Consumer-owned utility experts from other states argue benefits of Maine system
While more than 200 Central Maine Power customers were still without service across four counties after Atlantic storm Lee Friday morning, proponents of consumer-owned utilities discussed how to better keep Mainers’ lights on for less.
Our Power, the campaign behind the proposed buyout of the state’s investor-owned utilities that Mainers will have the chance to vote on in November, hosted experts from other states in a virtual press conference to discuss their model’s benefits.
Namely, they heralded quicker power restoration times, a public accountability model and a long-term focus.
Maine consistently has long power outages and a low utility reliability ranking compared to other states. According to a 2021 review by Chicago-based consumer watchdog the Citizen’s Utility Board, Maine ranked second to last in the nation in terms of reliability, which looked at both the frequency and duration of power outages. Maine also ranked 42 out of 50 states on overall utility performance, a score which was determined by averaging each state’s rankings in the categories of reliability, affordability and environmental responsibility.
Consumer-owned utility proponents argue such a model is the solution. Customers of a publicly-owned power utility are likely to be without power for less time – 76 minutes compared to 138 minutes a year for customers of private utilities, outside of storms — said Adrienne Lotto, senior vice president of grid security, technical and operations for the American Public Power Association, an advocacy group that represents and advises public power utilities that serve more than 49 million people across states.
The consumer-owned model offers greater public transparency and accountability, said Eric Williams, board chair and director of Omaha Public Power District. Williams was elected to the board in Nebraska that would mirror that of the proposed governing board in Maine.
“The structure of delivering the accountable reporting to the board of directors in view of the public and then having that information available later for reference by our customer owners is really the strength of public power,” Williams said.
According to former international utility consultant Bill Dunn, public utilities are also able to invest upfront in better equipment because they can finance it using tax-exempt debt, which Dunn says will improve reliability.
Responding to Gov. Mills
Earlier this week, Gov. Janet Mills voiced her opposition to the creation of a consumer-owned utility in Maine, consistent with her earlier veto of a legislative proposal to create such a utility in 2021. Several of Mills’ key concerns — cost, structure and setbacks — were addressed Friday.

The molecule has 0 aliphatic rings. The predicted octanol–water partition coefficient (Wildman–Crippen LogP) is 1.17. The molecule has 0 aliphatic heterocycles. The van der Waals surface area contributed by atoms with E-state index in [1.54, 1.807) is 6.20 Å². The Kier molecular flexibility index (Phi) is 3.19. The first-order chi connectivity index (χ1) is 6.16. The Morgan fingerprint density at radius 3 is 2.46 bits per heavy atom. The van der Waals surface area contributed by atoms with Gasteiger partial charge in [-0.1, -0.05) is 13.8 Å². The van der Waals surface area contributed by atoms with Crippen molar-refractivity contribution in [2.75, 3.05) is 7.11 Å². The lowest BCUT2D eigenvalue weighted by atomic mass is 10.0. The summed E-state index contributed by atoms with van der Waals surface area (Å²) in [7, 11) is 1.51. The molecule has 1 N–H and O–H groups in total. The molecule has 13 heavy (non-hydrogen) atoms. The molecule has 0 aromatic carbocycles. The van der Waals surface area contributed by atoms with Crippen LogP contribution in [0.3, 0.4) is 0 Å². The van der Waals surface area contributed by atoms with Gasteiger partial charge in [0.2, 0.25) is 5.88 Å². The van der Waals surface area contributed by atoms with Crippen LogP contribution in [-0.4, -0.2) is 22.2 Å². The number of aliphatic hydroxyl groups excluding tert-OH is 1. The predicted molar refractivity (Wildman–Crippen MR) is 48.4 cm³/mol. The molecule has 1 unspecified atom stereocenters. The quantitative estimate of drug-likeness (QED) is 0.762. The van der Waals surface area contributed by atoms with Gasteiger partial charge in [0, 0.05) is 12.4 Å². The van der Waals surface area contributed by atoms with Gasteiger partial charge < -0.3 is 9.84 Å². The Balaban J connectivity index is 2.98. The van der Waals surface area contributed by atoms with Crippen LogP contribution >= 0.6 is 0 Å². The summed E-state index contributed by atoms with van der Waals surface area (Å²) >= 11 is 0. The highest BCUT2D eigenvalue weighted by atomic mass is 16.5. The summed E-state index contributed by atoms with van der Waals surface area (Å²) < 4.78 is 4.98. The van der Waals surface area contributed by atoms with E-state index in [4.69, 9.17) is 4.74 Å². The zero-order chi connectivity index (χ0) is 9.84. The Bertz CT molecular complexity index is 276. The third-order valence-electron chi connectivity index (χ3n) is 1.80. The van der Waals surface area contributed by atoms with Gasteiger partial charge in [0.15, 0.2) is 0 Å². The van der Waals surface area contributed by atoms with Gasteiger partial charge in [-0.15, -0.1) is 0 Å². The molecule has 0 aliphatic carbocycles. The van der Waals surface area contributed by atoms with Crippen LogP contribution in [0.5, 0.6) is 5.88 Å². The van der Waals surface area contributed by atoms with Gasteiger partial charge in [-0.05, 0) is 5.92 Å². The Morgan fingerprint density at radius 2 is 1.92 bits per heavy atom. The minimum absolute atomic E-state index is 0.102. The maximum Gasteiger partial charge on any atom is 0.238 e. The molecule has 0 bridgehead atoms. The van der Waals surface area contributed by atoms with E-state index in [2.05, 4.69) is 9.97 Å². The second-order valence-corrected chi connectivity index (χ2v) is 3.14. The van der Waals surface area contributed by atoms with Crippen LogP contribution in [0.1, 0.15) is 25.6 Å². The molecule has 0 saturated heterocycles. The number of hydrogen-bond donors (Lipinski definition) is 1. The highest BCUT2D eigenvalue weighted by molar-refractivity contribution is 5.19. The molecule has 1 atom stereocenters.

While Mills voiced concern about court battles that would likely ensue if Pine Tree Power takes over service in Maine, Dunn said Friday, “but once you go through it, you’re in another place. If you don’t go through it, you’re stuck with where we are.”
The governing board that would be elected to govern the proposed Pine Tree Power Company was another concern for Mills. Seth Berry, former Maine state representative and public power proponent, asked participants about whether politicians should be running the grid. Williams, the elected official on Nebraska’s board, responded that elections are nonpartisan.
“I recently thought back about what are the political affiliations of some of my colleagues and realized that I wasn’t even sure,” he said.
Mills’ opposition to the board was also grounded in the fact that the board would be required to contract with an operator to run the transmission and utility’s assets, which she argued would look a lot like the current investor-owned utilities, CMP and Versant.
Existing investors and utilities can be bidders, Berry explained, but CMP and Versant do not qualify, according to the fitness test of the Pine Tree Power referendum. “However, it is possible that qualified utility managers could form a team and maybe some of them come from the local company themselves and local management team,” he said.
John Clark, former president of the Northern Maine Independent System Administrator, which administers the transmission systems of the investor-owned and cooperatively-owned utilities in Northern Maine, is of the view that the state ought to tap into existing talent.
“Nobody’s faulting the people that are doing the work,” Clark said. “It’s the policies.”